Last week, rapper Kendrick Lamar released his highly anticipated third major label album, DAMN. As with all his past releases, critics and fans have been buzzing about Kendrick’s lyrical deftness, musical prowess, and pointed social commentary. Increasingly, however, these conversations have also been centered on the interweaving of his Christian faith into his complex musical narratives. While his first two albums (2012’s good kid, m.A.A.d city and 2015’s To Pimp a Butterfly) explore Kendrick’s experience of God’s grace through justification and sanctification, all 14 tracks of DAMN. wrestle with anxiety over salvation’s assurance, exploring Kendrick’s fears of condemnation in this life and damnation in the next.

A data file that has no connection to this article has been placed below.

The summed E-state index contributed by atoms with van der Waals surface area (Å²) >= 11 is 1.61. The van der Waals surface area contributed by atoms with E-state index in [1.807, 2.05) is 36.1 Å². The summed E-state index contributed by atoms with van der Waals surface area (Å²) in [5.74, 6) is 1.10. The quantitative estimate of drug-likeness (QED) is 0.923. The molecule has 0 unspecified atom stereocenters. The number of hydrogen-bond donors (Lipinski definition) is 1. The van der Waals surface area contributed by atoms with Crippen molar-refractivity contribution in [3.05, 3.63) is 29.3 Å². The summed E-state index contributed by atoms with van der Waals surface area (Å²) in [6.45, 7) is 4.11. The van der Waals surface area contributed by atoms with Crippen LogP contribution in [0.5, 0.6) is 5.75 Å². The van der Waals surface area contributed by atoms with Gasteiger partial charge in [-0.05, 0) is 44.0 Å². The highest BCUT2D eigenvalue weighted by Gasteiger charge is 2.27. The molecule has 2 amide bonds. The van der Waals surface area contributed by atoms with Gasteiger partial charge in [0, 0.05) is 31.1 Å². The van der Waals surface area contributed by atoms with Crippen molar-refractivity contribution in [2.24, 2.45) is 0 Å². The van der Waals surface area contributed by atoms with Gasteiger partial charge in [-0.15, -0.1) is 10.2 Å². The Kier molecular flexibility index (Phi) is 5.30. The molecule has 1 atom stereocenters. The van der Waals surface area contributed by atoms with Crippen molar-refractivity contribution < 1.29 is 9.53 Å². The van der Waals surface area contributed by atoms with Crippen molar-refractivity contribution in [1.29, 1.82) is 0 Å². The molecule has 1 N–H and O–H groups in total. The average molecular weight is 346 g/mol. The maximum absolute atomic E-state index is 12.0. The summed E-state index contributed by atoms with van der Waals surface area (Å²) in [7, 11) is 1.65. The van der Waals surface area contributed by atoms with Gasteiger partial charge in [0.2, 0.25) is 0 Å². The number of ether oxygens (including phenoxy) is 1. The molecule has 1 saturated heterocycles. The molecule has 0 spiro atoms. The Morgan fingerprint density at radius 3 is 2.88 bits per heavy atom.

As part of a wave of high-profile, religiously influenced rappers that includes such artists as Kanye West and Chance the Rapper, Kendrick’s not alone in exploring faith-based themes. (Indeed, even modern artists are participating in a long tradition of religious sincerity in mainstream hip hop that includes artists like Tupac, DMX, Lauryn Hill, Mos Def, Mase, A Tribe Called Quest, and many others.) These artists’ approaches to theme and content vary widely; Kanye, for example, spoke of his The Life of Pablo as “a gospel album with a lot of cussing,” while Chance filled his Coloring Book with the sounds of Fred Hammond, Kirk Franklin, and Chris Tomlin to encapsulate his story of coming to faith.
Kendrick, meanwhile, consistently envelopes his narratives of hope and despair within overtly Christian language and theology. Good kid, m.A.A.d city, for instance, dealt with his salvation experience from the temptations of the streets of Compton (gang violence, ...1
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